Molecular dosimetry of DNA and hemoglobin adducts in mice and rats exposed to ethylene oxide
Walker, V. E., Fennell, T., Upton, P. B., MacNeela, J. P., & Swenberg, J. A. (1993). Molecular dosimetry of DNA and hemoglobin adducts in mice and rats exposed to ethylene oxide. Environmental Health Perspectives, 99:11-7., 11-17.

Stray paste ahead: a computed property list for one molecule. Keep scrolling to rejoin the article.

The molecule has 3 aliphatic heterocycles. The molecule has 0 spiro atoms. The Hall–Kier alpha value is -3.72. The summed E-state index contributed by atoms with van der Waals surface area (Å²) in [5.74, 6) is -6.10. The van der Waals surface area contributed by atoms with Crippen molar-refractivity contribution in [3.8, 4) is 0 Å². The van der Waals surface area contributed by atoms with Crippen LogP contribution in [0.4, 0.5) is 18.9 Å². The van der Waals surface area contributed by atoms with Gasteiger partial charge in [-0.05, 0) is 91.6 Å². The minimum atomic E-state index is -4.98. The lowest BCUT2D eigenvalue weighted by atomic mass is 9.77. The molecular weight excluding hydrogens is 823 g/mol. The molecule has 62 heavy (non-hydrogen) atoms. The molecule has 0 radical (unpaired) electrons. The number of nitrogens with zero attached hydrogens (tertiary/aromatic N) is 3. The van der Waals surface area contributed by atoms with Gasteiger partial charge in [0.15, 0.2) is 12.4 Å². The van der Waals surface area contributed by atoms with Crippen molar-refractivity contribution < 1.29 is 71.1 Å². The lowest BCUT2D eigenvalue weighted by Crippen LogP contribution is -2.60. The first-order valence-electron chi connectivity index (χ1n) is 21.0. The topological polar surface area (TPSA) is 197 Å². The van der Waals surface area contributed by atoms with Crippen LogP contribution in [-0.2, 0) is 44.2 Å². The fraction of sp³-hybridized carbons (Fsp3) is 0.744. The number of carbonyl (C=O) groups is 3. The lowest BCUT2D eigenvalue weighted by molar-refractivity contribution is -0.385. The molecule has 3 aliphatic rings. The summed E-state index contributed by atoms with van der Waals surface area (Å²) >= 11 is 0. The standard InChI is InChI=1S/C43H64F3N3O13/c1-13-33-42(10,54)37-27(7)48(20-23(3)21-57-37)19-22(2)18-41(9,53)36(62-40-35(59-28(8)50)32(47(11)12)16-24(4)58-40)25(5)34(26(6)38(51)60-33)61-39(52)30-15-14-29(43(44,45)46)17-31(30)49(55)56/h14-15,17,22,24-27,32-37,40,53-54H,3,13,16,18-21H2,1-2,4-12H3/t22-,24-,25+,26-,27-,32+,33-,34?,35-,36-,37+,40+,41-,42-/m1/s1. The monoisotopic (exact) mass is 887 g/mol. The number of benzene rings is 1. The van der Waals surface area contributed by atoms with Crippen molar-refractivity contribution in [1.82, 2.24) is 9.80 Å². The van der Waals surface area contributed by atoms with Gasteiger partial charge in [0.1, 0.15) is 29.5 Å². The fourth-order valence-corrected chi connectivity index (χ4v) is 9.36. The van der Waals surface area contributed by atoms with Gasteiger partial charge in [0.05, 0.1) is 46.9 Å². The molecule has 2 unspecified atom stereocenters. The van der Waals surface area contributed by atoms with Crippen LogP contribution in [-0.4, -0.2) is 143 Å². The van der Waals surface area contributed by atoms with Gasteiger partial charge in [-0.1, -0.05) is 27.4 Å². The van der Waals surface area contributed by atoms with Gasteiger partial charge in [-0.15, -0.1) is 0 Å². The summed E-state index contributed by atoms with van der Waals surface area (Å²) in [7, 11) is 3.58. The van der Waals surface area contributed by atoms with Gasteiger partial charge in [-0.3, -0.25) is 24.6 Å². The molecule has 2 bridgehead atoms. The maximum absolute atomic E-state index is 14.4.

Experiments involving ethylene oxide (ETO) have been used to support the concept of using adducts in hemoglobin as a surrogate for DNA adducts in target tissues. The relationship between repeated exposures to ETO and the formation of N-(2-hydroxyethyl)valine (HEtVal) in hemoglobin and 7-(2-hydroxyethyl)guanine (7-HEG) in DNA was investigated in male rats and mice exposed by inhalation to 0, 3, 10, 33, or 100 ppm ETO for 6 hr/day for 4 weeks, or exposed to 100 ppm (mice) or 300 ppm (rats) for 1, 3, 5, 10, or 20 days (5 days/week). HEtVal was determined by Edman degradation, and 7-HEG was quantitated by HPLC separation and fluorescence detection. HEtVal formation was linear between 3 and 33 ppm ETO and increased in slope above 33 ppm. The dose-response curves for 7-HEG in rat tissues were linear between 10 and 100 ppm ETO and increased in slope above 100 ppm. In contrast, only exposures to 100 ppm ETO resulted in significant accumulation of 7-HEG in mice. Hemoglobin adducts were lost at a greater rate than predicted by normal erythrocyte life span. The loss of 7-HEG from DNA was both species and tissue dependent, with the adduct half-lives ranging from 2.9 to 5.8 days in rat tissues (brain, kidney, liver, lung, spleen, testis) and 1.0 to 2.3 days in all mouse tissues except kidney (t1/2 = 6.9 days). The concentrations of HEtVal were similar in concurrently exposed rats and mice, whereas DNA from rats had at least 2-fold greater concentrations of 7-HEG than DNA from mice.(ABSTRACT TRUNCATED AT 250 WORDS)